FDA Warns of Morcellation Cancer Risk with Hysterectomy, Myomectomy
Federal health regulators are discouraging doctors from using power morcellation in hysterectomy or myomectomy procedures, due to the risk that the laparoscopic uterine fibroid procedure may cause the spread of aggressive cancer in women.
Amid mounting concerns in the medical community about the risk of aggressive cancer from hysterectomy morcellation surgery, the FDA warned this week that doctors should avoid performing the popular, minimally invasive uterine surgery, which an estimated 50,000 women have undergone each year.
In a safety communication issued on April 17, the FDA indicated that laparoscopic power morcellation used during surgery to remove the uterus (hysterectomy) or remove uterine fibroids (myomectomy) may cause the spread of cancerous tissue within the abdomen and pelvis, reducing a woman’s likelihood of long-term survival.
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Power morcellators used during a laparoscopic hysterectomy or uterine fibroid surgery may cause the spread of aggressive cancer.Learn More About this Lawsuit
The FDA also released a summary and key findings (PDF) of an investigation it has conducted into power morcellation, which suggested that about 1 out of every 350 women undergoing the procedures may have unsuspected uterine sarcoma, which is a type of uterine cancer that may remain contained without the procedure.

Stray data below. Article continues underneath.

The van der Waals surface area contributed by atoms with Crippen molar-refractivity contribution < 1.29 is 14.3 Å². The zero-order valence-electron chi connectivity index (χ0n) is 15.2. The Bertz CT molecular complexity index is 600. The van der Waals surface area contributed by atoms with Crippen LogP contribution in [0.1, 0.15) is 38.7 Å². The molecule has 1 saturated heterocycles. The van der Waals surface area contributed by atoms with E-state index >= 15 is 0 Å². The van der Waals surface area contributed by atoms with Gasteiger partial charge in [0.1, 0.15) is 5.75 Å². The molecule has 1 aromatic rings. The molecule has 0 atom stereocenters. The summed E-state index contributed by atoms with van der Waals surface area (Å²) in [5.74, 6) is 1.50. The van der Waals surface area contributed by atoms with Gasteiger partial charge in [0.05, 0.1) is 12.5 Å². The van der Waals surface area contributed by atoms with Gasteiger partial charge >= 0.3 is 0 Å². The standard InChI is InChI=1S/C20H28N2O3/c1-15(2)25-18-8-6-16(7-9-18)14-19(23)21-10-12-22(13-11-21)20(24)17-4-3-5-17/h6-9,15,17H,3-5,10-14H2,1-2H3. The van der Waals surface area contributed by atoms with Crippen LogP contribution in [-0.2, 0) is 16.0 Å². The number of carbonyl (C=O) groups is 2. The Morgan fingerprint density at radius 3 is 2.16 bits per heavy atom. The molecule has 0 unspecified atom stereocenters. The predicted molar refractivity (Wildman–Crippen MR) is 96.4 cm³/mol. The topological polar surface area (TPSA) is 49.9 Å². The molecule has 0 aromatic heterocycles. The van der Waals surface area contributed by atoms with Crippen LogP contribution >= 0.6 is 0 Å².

Morcellation during a laparoscopic hysterectomy or myomectomy involves the use of an electric tissue-cutting device to allow the doctor to remove uterine tissue through a small incision.
“If laparoscopic power morcellation is performed in women with unsuspected uterine sarcoma, there is a risk that the procedure will spread the cancerous tissue within the abdomen and pelvis, significantly worsening the patient’s likelihood of long-term survival,” the FDA warned. “For this reason, and because there is no reliable method for predicting whether a woman with fibroids may have uterine sarcoma, the FDA discourages the use of laparoscopic power morcellation during hysterectomy and myomectomy for uterine fibroids.”
The FDA reviewed 18 studies, both published and unpublished, in scientific literature and looked at data on patients operated on from 1980 to 2011. The agency determined that 1 out of every 352 women who underwent hysterectomy or myomectomy for presumed benign leiomyoma had an undiagnosed case of uterine sarcoma. One out of every 498 women who underwent the procedures had undiagnosed leiomyosarcoma (LMS), both of which are forms of uterine cancer.
The agency says it will convene an outside panel of experts in obstetrics and gynecology to look at data and collected information on power morcellation during a public meeting. The agency has not released a date or location for that meeting as of yet.
“The FDA’s primary concern as we consider the continued use of these devices is the safety and well-being of patients,” William Maisel, M.D., M.P.H., deputy director for science and chief scientist at the FDA’s Center for Devices and Radiological Health, said in a press release. “There is no reliable way to determine if a uterine fibroid is cancerous prior to removal.”
Recommendations to Doctors, Women
In the meantime, the FDA warns health care providers that they should never use laparoscopic uterine power morcellation in women with suspected or known uterine cancer. The agency also urges them to carefully consider all available treatment options for women with symptomatic uterine fibroids and to thoroughly discuss all the benefits and risks of the various procedures with their patients.